Today, the Daleks Aren’t Robots!? team looks at their first missing episode of Doctor Who. Can “Marco Polo” overcome the slideshow and fan-animated presentation? Why did they lose the episode with the most beautiful sets and sumptuous costumes? And can we all overcome the distressing racism? (Nope!)
Daleks Aren’t Robots!? is a podcast in which two Whovian friends take two non-Whovians on a deep dive through the show from the very beginning.
Theme: Garage – Monplaisir
Podcast Contents Include
Editor’s Note: The following are my original notes for the podcast, slightly edited for readability. They’re very far from the full contents of the pod, though. – Kari
Marco Polo wants to claim the broken-down Tardis to give it to Kublai Khan in an effort to get Kublai Khan to let him go home. Our team wants to fix the Tardis and leave. There’s an agent of an enemy warlord, Tegana, who does evil stuff because he’s evil and finally he gets killed trying to assassinate Kublai Khan.
- Technically these episodes don’t exist; we just have the audio track. We watched several different types of “reconstituted” episodes, one with black and white pictures, one with color photos and one that was created in a 3D virtual environment, which made it a little like watching the show in the form of a Playstation 2 game.
- The pacing is awful on this one, and it should have been 2-3 episodes long, because half of it is just Marco Polo going “Tegana says x, the others say y, I believe Tegana!” and this is very tiresome. In my notes, after the first episode was over, I wrote, word for word: I just realized, the whole plot is in this first episode and the entire rest of the series is just faffing about.
- The yellowface, oh gosh the yellowface. Why are some people Asian and some people white people made up to look “Asian,” with the biggest finger quotes ever?
- They still haven’t addressed why everyone is speaking English.
- There’s some swordfighting. No idea if it’s any good, because these episodes don’t exist.
THE GUEST STARS
- There are a few important characters this time, with the most prominent being Marco Polo, who is probably not meant to read as a jerk, but definitely does seem like a real jerk. In this story he’s working for Kublai Khan.
- Ping Cho is a sweet noblewoman of 16 who is set to be married to a 75 year old dignitary at the court of Kublai Khan. She has amazing chemistry with Susan and I really enjoyed reading them as a couple.
2A. Ping Cho’s relationship with Marco Polo is really weird, I’m not sure if I’m supposed to be reading it as fatherly or brotherly or what. This element is underdeveloped; if he’d been protective of her and related to her more as a dad it would have been a stronger episode, because he would have been more sympathetic.
2B. Ping Cho’s storyline is resolved when her ancient husband-to-be poisons himself taking a lethal concoction intended to make him “younger” for her. She decides to stay with Kublai Khan’s court.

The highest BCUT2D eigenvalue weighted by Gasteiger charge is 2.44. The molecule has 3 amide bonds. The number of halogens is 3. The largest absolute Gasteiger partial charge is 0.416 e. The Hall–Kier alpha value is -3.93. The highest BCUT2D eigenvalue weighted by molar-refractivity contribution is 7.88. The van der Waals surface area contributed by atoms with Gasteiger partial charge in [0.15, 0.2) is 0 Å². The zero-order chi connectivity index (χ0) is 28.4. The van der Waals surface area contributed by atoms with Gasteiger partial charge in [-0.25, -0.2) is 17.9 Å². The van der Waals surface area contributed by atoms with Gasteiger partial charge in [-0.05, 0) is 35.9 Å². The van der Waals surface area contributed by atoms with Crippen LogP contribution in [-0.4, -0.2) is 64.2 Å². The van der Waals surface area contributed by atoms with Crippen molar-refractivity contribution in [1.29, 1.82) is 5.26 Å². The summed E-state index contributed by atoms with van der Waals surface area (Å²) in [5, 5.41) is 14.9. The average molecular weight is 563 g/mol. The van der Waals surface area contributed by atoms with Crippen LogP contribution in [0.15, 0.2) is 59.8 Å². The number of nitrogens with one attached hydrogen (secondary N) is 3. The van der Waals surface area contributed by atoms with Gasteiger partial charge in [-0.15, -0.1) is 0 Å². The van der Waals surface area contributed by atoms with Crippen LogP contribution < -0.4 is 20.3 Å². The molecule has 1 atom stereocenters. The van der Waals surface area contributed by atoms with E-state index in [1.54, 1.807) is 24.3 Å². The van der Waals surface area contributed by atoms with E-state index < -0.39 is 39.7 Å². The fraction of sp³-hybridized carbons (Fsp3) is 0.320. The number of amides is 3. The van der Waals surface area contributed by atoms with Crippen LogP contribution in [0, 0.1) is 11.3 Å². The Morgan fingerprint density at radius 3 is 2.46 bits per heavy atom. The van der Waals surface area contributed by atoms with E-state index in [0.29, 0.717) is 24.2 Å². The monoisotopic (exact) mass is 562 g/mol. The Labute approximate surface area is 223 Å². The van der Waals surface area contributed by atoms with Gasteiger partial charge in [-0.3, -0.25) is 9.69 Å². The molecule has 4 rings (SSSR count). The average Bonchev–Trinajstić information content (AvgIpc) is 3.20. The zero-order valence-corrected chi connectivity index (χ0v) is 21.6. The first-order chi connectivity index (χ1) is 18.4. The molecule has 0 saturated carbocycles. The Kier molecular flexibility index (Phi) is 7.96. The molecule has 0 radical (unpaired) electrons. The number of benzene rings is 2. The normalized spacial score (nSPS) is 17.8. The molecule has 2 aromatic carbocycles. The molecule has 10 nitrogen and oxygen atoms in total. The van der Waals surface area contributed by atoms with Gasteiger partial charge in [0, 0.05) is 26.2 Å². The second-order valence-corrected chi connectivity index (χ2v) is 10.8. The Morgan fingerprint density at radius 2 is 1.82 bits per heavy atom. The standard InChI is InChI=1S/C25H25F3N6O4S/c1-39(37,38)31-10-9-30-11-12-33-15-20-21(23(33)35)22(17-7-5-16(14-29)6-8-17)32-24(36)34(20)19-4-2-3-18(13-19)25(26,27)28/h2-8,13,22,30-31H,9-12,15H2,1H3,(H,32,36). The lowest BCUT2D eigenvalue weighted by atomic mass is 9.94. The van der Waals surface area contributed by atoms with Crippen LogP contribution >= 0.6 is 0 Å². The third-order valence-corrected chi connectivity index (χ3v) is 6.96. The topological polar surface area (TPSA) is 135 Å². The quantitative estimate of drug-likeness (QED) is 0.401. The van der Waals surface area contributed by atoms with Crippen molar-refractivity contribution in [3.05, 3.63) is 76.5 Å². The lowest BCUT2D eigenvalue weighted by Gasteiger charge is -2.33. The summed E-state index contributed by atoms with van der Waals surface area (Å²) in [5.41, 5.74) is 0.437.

- Tegana is the transparent baddie. He’s a warlord and an emissary of Nogai, an enemy of Kublai Khan, and even though he couldn’t be more obviously evil if he was wearing 47 skulls, Marco Polo trusts him over anyone else. Even though he’s the enemy of Kublai Khan. For no reason. Because that’s the plot. Also, he wastes fruit, so you know he’s evil.
- Kublai Khan in this story is a nice old man with lots of aches and pains, who is the best administrator in the world. He bonds with the Doctor about being old. He also plays backgammon with the Doctor with horrifying stakes, including, at one point, the Tardis.
- Eyepatch pirate guy.
- FOR THE LOVE OF LITTLE GREEN MEN STOP SPLITTING THE PARTY. We need to make a drinking game for this and the first rule is going to be “take a shot when they split the party.” And everyone will die of alcohol poisoning in the first hour.
- No one believes Barbara even after she saved the day in the last episode. She screams again in this one.
- No one believes Susan, either, that the eyes on one of the paintings in the cave moved, even after she’s repeatedly been shown to be reliable. When she’s proven right, no one apologizes for doubting her. Again.
- Ian is actually slightly, a tiny bit, useful and explains thin air and later, condensation in the episode, both times in an appropriate way. He also comes up with a way to distract baddies by making an explosion later. At one point Ian pretends to be drunk, and this was funny. Maybe it would be better for Ian to just be drunk all the time.
- The Doctor is an arrogant jerk again for a lot of this episode, but it doesn’t seem to matter much either way.
- The Tardis breaks AGAIN, and this time it has no water or temperature control. And it will take A WHOLE WEEK of work to fix.
- The Palace sets looked pretty, particularly in the color photos.
- At one point, there’s a sandstorm and I remembered the episode of Mystery Science Theater 3000 featuring a sandstorm; this was just as much DEEP HURTING.
- AND STILL NO ONE HAS FED THE TARDIS.
Honestly, this episode just shows the road trip from hell: Everyone is angry with everyone else and anyone who isn’t is just whining constantly.